While I was growing up, I’d occasionally run towards a wall, jam my fingers up into my arms, pass out and wake up to dogs dragging me off into the woods. Fortunately, the dogs were my pets and my fingers healed into agile implements of multi-touch destruction.

And thankfully so. At SolidWorks World 2010 I sat down with Blake Courter to try the new multi-touch features released with SpaceClaim 2009+ late last year. He snickered at my deformed knuckles, but observed in awe my reaction to what I’m positive will be tech that shapes the future of 3D modeling.

Here’s why.

How Multi-touch Will Shape the Future of 3D Modeling

Some say that the users will shape the future of 3D modeling. So not true. That would mean all those 3D CAD programs would work… thrust, parry, JAB. What do us users know about ‘ease-of-use’ or ‘scalability’ anyway? What we want, even if we don’t know it yet, is the ability to stick our fingers in stuff and make it move. Here’s what is amazingly amazing about that.

It is way more intuitive than you think
I was hunched over a small coffee table on an even smaller screen using SpaceClaim, yet I was able to manipulate the view and the geometry without even knowing how to go about doing it. It was awkward at times and you’re limited to what you can do with four fingers, but the way in which I could create sketches, make selections and move geometry with my fingers was natural.

It will immerse you
I’m not sure what happened when I was moving models around with my hand, but I didn’t want to go to the keyboard. It was actually a pain to move away from the screen. It wasn’t even a 3D environment. It was a flat screen, with basic touch capability on the standard SpaceClaim UI. If I was being slapped repeatedly, I wouldn’t have known it, I was completely immersed. So, how much more immersive would a full-featured multi-dimensional environment be?

It compliments the strengths of the program
If you’ve used SpaceClaim, you know it focuses more on geometry and selection rather than on ‘silly’ features. I knew I needed to create geometry to manipulate it, just like any 3D modeler. I knew I could modify it directly in SpaceClaim. What multi-touch brings to SpaceClaim, and ultimately what 3D developers need to think about, is cohesive workflow, or as I’d rather refer to as, a sticky goo that coats and compliments direct model manipulation.

What multi-touch 3D modeling programs need

If you change the way you interact with objects on a screen… without putting your face through it, it’s obvious there will need to be some changes to the screen, and even the UI.

More options for location of commands
Having been born with arms to the left and right of me, it’s more natural to move to the left and right to access commands. The same goes for an environment where you create objects through different sets of commands. Adding more options for where commands are located or how they appear is a simple way to allow users to adapt to touch systems with fewer violent fits of rage.

Increased touch sensitivity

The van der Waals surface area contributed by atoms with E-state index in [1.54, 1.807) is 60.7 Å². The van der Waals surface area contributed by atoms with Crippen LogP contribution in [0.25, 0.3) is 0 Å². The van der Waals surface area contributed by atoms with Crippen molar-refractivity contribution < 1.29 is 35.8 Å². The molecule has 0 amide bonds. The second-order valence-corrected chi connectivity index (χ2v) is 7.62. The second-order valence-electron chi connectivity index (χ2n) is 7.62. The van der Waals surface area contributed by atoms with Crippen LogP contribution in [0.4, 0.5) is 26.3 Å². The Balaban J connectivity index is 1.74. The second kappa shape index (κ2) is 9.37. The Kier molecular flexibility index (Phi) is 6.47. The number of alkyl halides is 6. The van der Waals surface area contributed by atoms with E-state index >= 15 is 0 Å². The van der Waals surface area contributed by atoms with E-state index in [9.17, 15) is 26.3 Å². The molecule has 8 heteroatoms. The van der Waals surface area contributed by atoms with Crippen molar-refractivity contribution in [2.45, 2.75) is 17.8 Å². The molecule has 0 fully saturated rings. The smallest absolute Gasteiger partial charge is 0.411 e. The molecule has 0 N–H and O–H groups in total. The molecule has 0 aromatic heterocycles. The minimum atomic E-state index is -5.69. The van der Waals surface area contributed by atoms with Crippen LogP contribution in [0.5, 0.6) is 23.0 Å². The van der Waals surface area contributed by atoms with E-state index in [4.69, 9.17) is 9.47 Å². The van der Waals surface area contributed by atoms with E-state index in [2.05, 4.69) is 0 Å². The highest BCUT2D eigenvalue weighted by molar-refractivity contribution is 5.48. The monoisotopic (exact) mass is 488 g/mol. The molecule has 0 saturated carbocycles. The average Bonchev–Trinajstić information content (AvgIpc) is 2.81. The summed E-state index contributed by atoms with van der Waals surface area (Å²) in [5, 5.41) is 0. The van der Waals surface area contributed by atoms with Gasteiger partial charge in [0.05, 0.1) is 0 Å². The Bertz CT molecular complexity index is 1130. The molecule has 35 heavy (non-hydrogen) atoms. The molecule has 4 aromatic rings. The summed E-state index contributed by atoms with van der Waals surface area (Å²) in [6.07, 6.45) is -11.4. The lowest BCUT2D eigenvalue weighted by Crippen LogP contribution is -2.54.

Multi-touch devices are fairly new-ish, 1995 or so, so the touch screen technology will be improving. The response, whether by fingers, stylus, mandibles or other objects, needs to be improved to the point that touch gestures make the modeling faster. There is definitely going to be an expectation here among users and if the program doesn’t respond along with the input, users will simply not want to use it.

Adaptive commands
So, you have to hit buttons and make selections in a certain way in order for the geometry to be created or modified. The program should sense this and, in a way, learn from this to adapt how geometry is formed and commands are accessed. There’s a limit to the amount of things I can do along the way to creating models, the program knows this and adapts accordingly, or spankings.

Mouse buttons/keyboard incorporated into UI
As I said above, it was a pain to move away from the screen. The natural evolution of this is to move the input to the screen. There are advantages and disadvantages to this obviously, but the concept of any touch-enabled program should push away the development of requiring people to access sub-system input. This could be done with a virtual keyset or stenotype-style device to eliminate the QWERTY keypad altogether.

I haven’t seen or used much that you would call unique in the process of development products by pushing around bits of digital geometry. Multi-touch isn’t so new a concept and and it’s near the point of becoming sickening and really cliche, if not already. However, we need keywords to describe what we’re doing and give marketers a chance to properly target our desire for tech. Multi-touch is perfect, but understand this… it’s not perfect. Notice I didn’t say that multi-touch will be the future of 3D modeling. That’s an important differentiation. It will shape it, as we’re seeing, but what will truly be revolutionary in the world of 3D modeling and product design is how we’ll shift about in this technological storm to bring more cohesion to the entire design, engineering and manufacturing process.

Using SpaceClaim 2009+ with multitouch in a cafe, on a laptop, to create and modify 3D geometry. Amazing really.
Using SpaceClaim 2009+ with multitouch in a cafe, on a laptop, to create and modify 3D geometry. Amazing really.

Josh is founder and editor at SolidSmack.com, founder at Aimsift Inc., and co-founder of EvD Media. He is involved in engineering, design, visualization, the technology making it happen, and the content developed around it. He is a SolidWorks Certified Professional and excels at falling awkwardly.